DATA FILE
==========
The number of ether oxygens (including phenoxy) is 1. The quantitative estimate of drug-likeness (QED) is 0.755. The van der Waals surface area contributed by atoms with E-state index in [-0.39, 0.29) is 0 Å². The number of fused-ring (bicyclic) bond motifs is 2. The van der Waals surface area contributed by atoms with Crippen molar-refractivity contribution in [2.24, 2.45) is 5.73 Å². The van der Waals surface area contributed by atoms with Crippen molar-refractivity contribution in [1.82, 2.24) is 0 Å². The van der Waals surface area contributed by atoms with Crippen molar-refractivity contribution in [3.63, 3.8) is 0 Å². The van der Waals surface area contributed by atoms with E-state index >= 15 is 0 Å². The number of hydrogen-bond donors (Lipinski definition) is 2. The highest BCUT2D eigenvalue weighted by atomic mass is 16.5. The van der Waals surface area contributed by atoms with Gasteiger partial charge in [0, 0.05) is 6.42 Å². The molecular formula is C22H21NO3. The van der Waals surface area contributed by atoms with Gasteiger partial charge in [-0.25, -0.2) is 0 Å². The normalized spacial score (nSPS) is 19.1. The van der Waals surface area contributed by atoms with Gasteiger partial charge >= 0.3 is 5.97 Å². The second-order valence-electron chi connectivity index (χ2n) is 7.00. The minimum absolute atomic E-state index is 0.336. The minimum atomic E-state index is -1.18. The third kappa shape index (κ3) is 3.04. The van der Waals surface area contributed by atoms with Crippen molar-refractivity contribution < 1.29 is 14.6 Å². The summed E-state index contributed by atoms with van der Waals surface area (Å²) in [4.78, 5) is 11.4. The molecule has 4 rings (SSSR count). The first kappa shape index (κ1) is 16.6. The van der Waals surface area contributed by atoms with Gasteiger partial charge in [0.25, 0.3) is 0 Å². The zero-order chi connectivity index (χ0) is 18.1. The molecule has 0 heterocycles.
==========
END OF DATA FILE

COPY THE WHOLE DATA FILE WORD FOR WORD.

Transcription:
The number of ether oxygens (including phenoxy) is 1. The quantitative estimate of drug-likeness (QED) is 0.755. The van der Waals surface area contributed by atoms with E-state index in [-0.39, 0.29) is 0 Å². The number of fused-ring (bicyclic) bond motifs is 2. The van der Waals surface area contributed by atoms with Crippen molar-refractivity contribution in [2.24, 2.45) is 5.73 Å². The van der Waals surface area contributed by atoms with Crippen molar-refractivity contribution in [1.82, 2.24) is 0 Å². The van der Waals surface area contributed by atoms with Crippen molar-refractivity contribution in [3.63, 3.8) is 0 Å². The van der Waals surface area contributed by atoms with E-state index >= 15 is 0 Å². The number of hydrogen-bond donors (Lipinski definition) is 2. The highest BCUT2D eigenvalue weighted by atomic mass is 16.5. The van der Waals surface area contributed by atoms with Gasteiger partial charge in [0, 0.05) is 6.42 Å². The molecular formula is C22H21NO3. The van der Waals surface area contributed by atoms with Gasteiger partial charge in [-0.25, -0.2) is 0 Å². The normalized spacial score (nSPS) is 19.1. The van der Waals surface area contributed by atoms with Gasteiger partial charge >= 0.3 is 5.97 Å². The second-order valence-electron chi connectivity index (χ2n) is 7.00. The minimum absolute atomic E-state index is 0.336. The minimum atomic E-state index is -1.18. The third kappa shape index (κ3) is 3.04. The van der Waals surface area contributed by atoms with Crippen molar-refractivity contribution < 1.29 is 14.6 Å². The summed E-state index contributed by atoms with van der Waals surface area (Å²) in [4.78, 5) is 11.4. The molecule has 4 rings (SSSR count). The first kappa shape index (κ1) is 16.6. The van der Waals surface area contributed by atoms with Gasteiger partial charge in [0.25, 0.3) is 0 Å². The zero-order chi connectivity index (χ0) is 18.1. The molecule has 0 heterocycles.